Tag Archives: Identity

Confidence: The Key to Accomplishment

Helen Keller said, “Nothing can be done without hope and confidence.”

If you think getting out of debt is difficult, try earning a college degree, writing several books, and being a political activist, all while being deaf and blind.  The 2003 edition of the Alabama quarter has Helen’s image on it with the words “Spirit of Courage.” Undoubtedly, there’s a huge connection between confidence and accomplishment.

If you’re deeply in debt, you have surely faced those moments where giving up feels like the only option. I can remember in 2004 going to the local Bank of America branch to ask them if they could cancel several overdraft fees I had received (you have not because you ask not…I had 9 overdraft fees over one weekend, and I was able to get 8 of them cancelled).

After stating how stressed I was about my debt (only $8,000 at the time, mostly school loans), the bank associate reassured me that it really wasn’t that bad and that I was going to make it. It’s amazing how words like that can help you keep going. I still remembered what she said even after Beth & I had accumulated over six figures of unsecured debt.

Confidence = Accomplishment

 I’m convinced that no great accomplishments in life have been achieved without an equal amount of confidence. Your level of confidence literally affects everything you do, from huge decisions like getting married, changing careers, and starting a family, to negotiating a purchase or simply choosing what to wear today. Confidence affects everything.

Confidence equates to emotional stability. Studies have shown that people out-of-whack emotionally spend way more than people who are emotionally on-center (aka, retail therapy).

When you lack confidence in a certain area, it means that you don’t believe in yourself in that area (could be due to lack of experience, fear, past failure in that area, etc). So if you set a goal to be debt free but lack confidence in the area of finances, you will not have the self-discipline needed to reach your goal. You’ll either sabotage yourself somehow or find a way to quit.

So how are YOU doing? On a scale of 1 to 10, what’s your confidence level? If it’s low, here’s how to improve it.

Confidence is an Inside Job

The Bible teaches that transformation takes place when you renew your mind. (Romans 12:2). If you want to grow in confidence, you have to start with your thinking. Here’s three ways of doing this:

1. Guard Your Thoughts:  Do you just let yourself think on whatever thoughts enter your brain? Paul stated that “we take our thoughts captive and make them obedient to Christ” (2 Corinthians 10:5). In Philippians 4, Paul lists several worthy values and then admonishes us to “think on these things.” God would not command this if it were impossible. Clearly we have control over our thoughts and need to take captive negative and defeating thoughts and replace them with truth.

2. Speak Life: If my daughter walked around all day saying “I’m ugly, worthless, and have no future” do you think as a loving father that I would let her continue to say those things? Of course not! Yet how often do we do that to ourselves? At a recent conference I attended, John Maxwell made the statement “the most important person you ever listen to is yourself.” If that’s true, what are you hearing yourself say? Is it uplifting or does it tear you down? If you want to change your life, change the words you say.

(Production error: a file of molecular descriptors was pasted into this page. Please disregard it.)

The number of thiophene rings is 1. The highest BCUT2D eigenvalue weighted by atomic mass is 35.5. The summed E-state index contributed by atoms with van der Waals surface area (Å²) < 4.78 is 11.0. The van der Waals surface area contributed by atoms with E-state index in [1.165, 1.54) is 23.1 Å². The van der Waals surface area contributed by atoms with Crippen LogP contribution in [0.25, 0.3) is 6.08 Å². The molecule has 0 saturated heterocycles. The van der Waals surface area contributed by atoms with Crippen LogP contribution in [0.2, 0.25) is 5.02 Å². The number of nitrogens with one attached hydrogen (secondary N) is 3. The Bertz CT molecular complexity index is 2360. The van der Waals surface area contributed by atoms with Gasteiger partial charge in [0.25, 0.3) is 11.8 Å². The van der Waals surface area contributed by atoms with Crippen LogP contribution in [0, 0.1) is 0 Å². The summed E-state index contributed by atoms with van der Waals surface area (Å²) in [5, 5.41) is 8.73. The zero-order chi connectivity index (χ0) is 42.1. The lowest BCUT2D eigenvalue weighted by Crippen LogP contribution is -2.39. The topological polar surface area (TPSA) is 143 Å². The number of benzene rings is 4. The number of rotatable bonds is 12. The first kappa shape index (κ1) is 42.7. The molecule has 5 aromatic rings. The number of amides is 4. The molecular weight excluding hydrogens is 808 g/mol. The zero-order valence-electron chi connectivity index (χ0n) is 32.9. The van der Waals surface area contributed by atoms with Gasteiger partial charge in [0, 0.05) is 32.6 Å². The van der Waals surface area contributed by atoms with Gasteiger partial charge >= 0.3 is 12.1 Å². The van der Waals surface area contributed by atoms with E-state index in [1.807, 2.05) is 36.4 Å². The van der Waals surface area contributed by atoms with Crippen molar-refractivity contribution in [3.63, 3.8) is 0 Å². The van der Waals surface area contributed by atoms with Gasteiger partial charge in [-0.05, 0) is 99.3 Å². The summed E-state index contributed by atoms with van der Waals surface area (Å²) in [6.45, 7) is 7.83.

“The tongue has the power of life and death, and those who love it will eat its fruit.” Proverbs 18:21

3. Control Your Input: Zig Ziglar says “when you change your input, you change your outlook.” So let me ask you, what are you reading? What are you watching? Who are you spending time with? If you want to grow in confidence in any area, read everything you can on that topic. Spend time with people who are uplifting and positive. Turn off the TV for a while. Read biographies of people who have overcome tremendous odds in life; it will build you up to realize that if they can do it, so can you.

“You are the same today that you’ll be five years from now except for two things: the people you meet and the books you read.” Mac McMillan

If you want to make your life count, you have to get serious about this stuff. It matters, and it will make a difference in your life. You were born with a purpose. Don’t waste your life watching sitcoms.

On a surface level this post is about confidence, but to be honest, it’s really about identity, about how you see yourself and who you really believe that you are. 1st John 3:1 says “See what great love the Father has lavished on us, that we should be called children of God! And that is what we are!” You are a child of God. Stop playing small and insignificant and become who you already are.

Committed to your success,


Comments: We respond to 100% of our comments. Which of the three points listed above do you need to focus on right now?

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How To Kill Your Debt Without Killing Your Spouse

Debt will take a toll on your marriage long before it ever affects your credit. Finance is a numbers game, but we tend to forget there are lives and emotions attached to those numbers.

When your blood pressure starts to rise over issues of money, you should stop and ask yourself, “what’s more important, my budget or my bride? My security or my spouse?”

Money can be an incredibly deep issue, because it is married to your emotions, often showing up in issues of control, security, identity, and desire. So when life is difficult financially, it can really start to weigh on your relationship.

We wrongly place our hope in money, trusting that it will bring us security, and provide for our needs. I personally believe that your level of financial freedom is proportionate to the level of disconnect between your emotions and your money (that’s a powerful thought…don’t miss it!). True financial freedom comes when you can separate your finances from your feelings.

Imagine how free your life would be if the lack of money did not produce fear, and wealth was not connected with feelings of peace and security. What if your level of joy did not rise and fall with your income? What if we could simply trust him to be who he said he is, our Provider? Paul said “My God shall supply all your needs…” Do we believe that?

If you argue about money with your spouse, then it’s time for a divorce. But not with your spouse…rather, with your trust in money instead of in God.